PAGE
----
At this point i would agree the PTO needs to be scrapped. It's just too subjective a thing to say what is truely "novel" and worthy of protection. But on the otherhand the patent system may destroy itself. Are companies really getting a worthwile ROI on the legal expenses of these suits? At some point maybe they will give up on the lawsuits, then after that they will stop wasting money on the filings. I mean if you take the 100 million you spend on these lawsuits and just pour that money instead into the R&D can you beat the competitor to market with a better product and make a better ROI?
Interesting (and perhaps a little extreme) that the noted jurist Richard Posner says the patent system should be ditched: http://trib.in/NUoGU6.
Clearly our approach needs to be reconsidered based on the volume of patent applications and the chronic understaffing of the PTO.
Apple did this to themselves when they turned litigious. We all admire their products, just not their attitude. There is no mob mentality that Apple did not create themselves. There are many VERY big hitting IP holders Apple needs to steer clear of and doing what they are doing is only going to draw attention to their willful infringement of so many other players' IP. Good luck to them, but given their short but very successful history in this business, I really don't fancy their chances against 3 decade industry veterans. They should have shut up and carried on printing their money.
Why is it that we have this mob mentality... jumping on some one, the moment they have made it big and got out of the pack. We always do it, did it to IBM, to Microsoft and now Apple. All these players came up through sheer technological innovations and definitely, market smarts without which it becomes next to impossible to compete in a cut throat market. Isn't it the basis of capitalism...work hard and may the best person win. Let's not punish Success. Go Apple
I have never really understood the anti-Apple sentiment that is so prevalent out there currently. Of course, it is not so different from the anti-Microsoft sentiment, or anti-IBM sentiment or ... pick any market leader.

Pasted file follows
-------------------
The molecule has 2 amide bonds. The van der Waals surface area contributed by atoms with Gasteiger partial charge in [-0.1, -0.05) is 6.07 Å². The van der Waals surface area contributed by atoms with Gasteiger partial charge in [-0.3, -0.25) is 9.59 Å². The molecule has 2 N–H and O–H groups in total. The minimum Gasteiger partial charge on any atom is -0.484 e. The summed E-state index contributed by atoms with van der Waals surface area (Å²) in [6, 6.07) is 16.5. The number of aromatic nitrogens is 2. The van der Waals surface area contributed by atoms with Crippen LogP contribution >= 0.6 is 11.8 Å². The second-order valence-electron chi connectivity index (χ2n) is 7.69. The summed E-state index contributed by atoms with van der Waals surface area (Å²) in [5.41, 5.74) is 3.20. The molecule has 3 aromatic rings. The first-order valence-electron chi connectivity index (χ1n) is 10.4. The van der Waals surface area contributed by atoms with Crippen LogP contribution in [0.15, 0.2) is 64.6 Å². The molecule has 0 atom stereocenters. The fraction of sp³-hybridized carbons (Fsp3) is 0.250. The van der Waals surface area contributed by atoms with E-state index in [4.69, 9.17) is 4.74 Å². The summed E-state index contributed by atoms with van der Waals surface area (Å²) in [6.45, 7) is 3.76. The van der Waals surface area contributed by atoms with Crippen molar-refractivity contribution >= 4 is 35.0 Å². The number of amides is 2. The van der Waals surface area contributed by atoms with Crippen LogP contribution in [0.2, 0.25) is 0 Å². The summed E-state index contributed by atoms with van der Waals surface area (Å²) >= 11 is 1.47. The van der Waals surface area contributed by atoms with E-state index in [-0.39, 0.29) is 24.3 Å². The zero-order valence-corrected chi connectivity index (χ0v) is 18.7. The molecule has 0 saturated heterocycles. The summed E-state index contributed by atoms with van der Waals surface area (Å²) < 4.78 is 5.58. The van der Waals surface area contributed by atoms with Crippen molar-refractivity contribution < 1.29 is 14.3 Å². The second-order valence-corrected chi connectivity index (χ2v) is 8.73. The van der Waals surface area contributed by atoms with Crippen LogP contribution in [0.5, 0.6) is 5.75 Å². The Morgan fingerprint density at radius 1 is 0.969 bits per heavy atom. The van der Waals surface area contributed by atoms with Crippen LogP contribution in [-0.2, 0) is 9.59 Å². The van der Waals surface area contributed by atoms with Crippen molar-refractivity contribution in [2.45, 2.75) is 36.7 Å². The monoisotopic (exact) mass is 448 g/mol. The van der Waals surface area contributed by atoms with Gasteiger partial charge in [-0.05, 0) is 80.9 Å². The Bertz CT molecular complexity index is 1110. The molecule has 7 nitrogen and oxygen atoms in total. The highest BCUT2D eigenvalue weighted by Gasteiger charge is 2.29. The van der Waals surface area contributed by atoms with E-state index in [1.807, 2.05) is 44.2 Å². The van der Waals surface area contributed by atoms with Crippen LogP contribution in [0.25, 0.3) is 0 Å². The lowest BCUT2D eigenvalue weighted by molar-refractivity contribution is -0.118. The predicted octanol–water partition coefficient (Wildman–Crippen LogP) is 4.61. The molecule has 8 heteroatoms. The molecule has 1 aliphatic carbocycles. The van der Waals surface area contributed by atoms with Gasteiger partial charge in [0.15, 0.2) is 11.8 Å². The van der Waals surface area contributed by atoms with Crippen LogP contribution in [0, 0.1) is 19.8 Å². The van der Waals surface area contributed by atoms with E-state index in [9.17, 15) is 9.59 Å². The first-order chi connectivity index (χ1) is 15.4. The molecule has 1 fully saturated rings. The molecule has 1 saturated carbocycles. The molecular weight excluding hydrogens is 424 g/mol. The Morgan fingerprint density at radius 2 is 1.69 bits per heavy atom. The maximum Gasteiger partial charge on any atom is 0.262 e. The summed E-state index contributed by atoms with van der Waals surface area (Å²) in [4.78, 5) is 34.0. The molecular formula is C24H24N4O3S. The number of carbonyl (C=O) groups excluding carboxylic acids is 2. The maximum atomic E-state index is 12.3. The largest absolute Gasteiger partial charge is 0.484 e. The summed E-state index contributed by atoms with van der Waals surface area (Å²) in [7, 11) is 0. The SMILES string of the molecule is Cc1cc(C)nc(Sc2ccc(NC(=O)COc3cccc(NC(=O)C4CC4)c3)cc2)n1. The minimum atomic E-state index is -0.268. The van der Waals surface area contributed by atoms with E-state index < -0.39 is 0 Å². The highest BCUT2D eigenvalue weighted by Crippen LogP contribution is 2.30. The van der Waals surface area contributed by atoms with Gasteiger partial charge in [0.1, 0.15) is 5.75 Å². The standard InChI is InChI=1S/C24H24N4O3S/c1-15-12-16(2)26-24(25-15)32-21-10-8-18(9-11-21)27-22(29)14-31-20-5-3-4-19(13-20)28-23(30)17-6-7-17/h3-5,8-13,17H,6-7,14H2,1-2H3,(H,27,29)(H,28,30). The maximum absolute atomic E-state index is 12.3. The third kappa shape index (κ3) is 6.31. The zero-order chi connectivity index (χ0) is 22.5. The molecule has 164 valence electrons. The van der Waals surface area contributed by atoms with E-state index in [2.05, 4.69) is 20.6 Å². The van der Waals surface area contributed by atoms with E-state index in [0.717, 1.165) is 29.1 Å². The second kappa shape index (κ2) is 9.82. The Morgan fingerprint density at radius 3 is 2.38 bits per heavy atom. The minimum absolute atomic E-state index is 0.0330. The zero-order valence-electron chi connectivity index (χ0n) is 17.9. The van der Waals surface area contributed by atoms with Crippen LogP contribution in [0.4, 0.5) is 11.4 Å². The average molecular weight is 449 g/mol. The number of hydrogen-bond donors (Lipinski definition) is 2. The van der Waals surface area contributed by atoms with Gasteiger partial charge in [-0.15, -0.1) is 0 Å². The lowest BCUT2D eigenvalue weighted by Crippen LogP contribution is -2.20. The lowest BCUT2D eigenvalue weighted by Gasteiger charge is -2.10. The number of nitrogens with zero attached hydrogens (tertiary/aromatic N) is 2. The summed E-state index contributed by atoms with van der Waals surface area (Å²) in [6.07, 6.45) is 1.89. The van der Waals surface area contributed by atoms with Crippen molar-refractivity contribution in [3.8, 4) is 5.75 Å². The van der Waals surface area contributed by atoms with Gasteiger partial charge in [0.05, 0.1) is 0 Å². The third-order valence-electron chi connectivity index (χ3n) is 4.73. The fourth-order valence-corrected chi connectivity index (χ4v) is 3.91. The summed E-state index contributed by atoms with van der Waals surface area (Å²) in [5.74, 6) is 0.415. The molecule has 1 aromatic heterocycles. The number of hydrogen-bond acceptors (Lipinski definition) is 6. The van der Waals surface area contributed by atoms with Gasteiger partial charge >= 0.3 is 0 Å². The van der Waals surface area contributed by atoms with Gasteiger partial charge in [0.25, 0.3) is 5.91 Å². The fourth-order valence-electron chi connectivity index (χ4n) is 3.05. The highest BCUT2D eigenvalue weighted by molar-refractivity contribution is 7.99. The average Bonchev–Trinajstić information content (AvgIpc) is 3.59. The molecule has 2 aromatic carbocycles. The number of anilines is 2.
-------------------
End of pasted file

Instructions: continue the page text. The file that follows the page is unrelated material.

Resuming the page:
Call the IPhone warmed over technology all you want, but at the end of the day, Apple did EFFECTIVELY what no other company had accomplished in the past. Technology convergence in the mobile space. Sure RIM was close with Blackberry and PALM was close, but they never pulled all the pieces together effectively and hence why PALM no longer exists and RIM continues its decline from it's lofty heights.
In fact, RIM, who capitalized on a first level of convergence, phone and email, completely missed the next stage of convergence with media, entertainment, and yes, general computing.
Even Nokia, who in some ways was ahead of both RIM and Apple, missed the underlying concept of a computing platform, i.e. ease of development and user experience.
As opposed to constantly shooting down Apple's success, perhaps it would be more valuable to understand how they achieved that success and how it can be applied to one's own company and daily activities.
And by the way, this is not the first time Apple has tried to bludgeon the competition they couldn't out compete. They sued Microsoft for copying the 'design' they copied from PARC. The difference between then and now is patent 'reform' hadn't happen so they only had copyright to use as a weapon and lost.
They are overly aggressive going after small companies and individuals when they feel threatened. The latest I am aware of is having filing a criminal complaint against an artist who made a dubious decision to install software on computers in an Apple store to take photos of customers. In the resulting Secret Service investigation, they confiscated his computer equipment and he had to get an attorney. While I don't think the artist was correct, a simple phone call or cease and desist letter probably would have been more than adequate and they could have escalated to a criminal complaint. Instead Apple's starting point was the criminal complaint and sending DMCA take down requests (on somewhat dubious grounds) to the public websites used to host the photos.
This is typical of Apple's infamous overreaction to perceived violations of their 'property'. In reality they are focused on protecting their profit margin using intellectual protection laws as bludgeons.
I don't really agree with this. Apple really just leveraged the iPod as a cellphone platform. Everyone that had an iPod could get an iPhone that would replace the iPod and their cellphone.
Like many other Apple products, the iPod focused on the ascetics on top of mediocre hardware with large margins. The true innovation was incorporating iTunes to sell the 'software' which was probably more focused on the profit than anything else.
As you may be able to tell, I don't have much respect for Mr. Jobs. I never met him personally but, having worked for a company that made Macintosh peripherals, I am intimately aware of how he operated. He was nothing more than a marketer with a good sense of aesthetics. And like most marketers, he would sell his mother if he thought he could make a buck.
As we unveil EE Times’ 2015 Silicon 60 list, journalist & Silicon 60 researcher Peter Clarke hosts a conversation on startups in the electronics industry. Panelists Dan Armbrust (investment firm Silicon Catalyst), Andrew Kau (venture capital firm Walden International), and Stan Boland (successful serial entrepreneur, former CEO of Neul, Icera) join in the live debate.